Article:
There's a slight benefit. Look up 'LBYL vs EAFP' or 'Look Before You Leap' vs 'Easier to Ask Forgiveness than Permission'.
The slight benefit is that the
stat() system call has to parse the directory name and get to the inode - or the missing inode in this case - and then
mkdir() has to do the same. Granted, the data needed by
mkdir() is already in the kernel buffer pool, but it still involves two traversals of the path specified instead of one. So, in this case, it is slightly more efficient to use EAFP than to use LBYL as you do.
However, whether that is really a measurable effect in the average program is highly debatable. If you are doing nothing but create directories all over the place, then you might detect a benefit. But it is definitely a small effect, essentially unmeasurable, if you create a single directory at the start of a program.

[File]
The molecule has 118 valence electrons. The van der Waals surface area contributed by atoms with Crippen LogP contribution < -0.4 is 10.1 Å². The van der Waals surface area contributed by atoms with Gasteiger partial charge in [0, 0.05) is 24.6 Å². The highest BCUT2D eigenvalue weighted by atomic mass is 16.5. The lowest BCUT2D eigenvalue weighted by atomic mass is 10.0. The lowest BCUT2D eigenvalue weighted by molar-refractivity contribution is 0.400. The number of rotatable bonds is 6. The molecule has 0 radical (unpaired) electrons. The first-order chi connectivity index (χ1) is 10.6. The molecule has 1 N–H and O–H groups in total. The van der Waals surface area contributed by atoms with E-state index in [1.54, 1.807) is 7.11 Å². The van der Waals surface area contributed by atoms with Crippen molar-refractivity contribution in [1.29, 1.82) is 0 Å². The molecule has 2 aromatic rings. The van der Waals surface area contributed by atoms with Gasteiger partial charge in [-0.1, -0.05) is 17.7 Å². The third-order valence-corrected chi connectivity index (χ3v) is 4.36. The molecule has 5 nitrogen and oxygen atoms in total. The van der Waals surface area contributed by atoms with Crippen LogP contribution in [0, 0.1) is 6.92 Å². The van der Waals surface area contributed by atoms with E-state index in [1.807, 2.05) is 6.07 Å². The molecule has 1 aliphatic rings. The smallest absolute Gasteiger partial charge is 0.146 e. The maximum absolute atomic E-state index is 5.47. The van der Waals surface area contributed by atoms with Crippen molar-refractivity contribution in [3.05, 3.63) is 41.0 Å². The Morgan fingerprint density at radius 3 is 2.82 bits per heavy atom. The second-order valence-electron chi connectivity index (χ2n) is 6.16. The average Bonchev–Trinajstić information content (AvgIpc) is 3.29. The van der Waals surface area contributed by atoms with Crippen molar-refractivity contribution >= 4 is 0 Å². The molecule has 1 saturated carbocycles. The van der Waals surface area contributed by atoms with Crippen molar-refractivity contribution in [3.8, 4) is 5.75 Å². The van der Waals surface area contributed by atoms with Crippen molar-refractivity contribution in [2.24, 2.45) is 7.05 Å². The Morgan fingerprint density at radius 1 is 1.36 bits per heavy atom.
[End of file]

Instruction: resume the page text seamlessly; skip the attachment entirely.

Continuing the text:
You might need to deal with the case where
strcmp(dir, "/some/where/or/another") == 0 but although
"/some/where" exists, neither
"/some/where/or" nor (of necessity)
"/some/where/or/another" exist. Your current code does not handle missing directories in the middle of the path. It just reports the ENOENT that
mkdir() would report. Your code that looks does not check that
dir actually is a directory, either - it just assumes that if it exists, it is a directory. Handling these variations properly is trickier.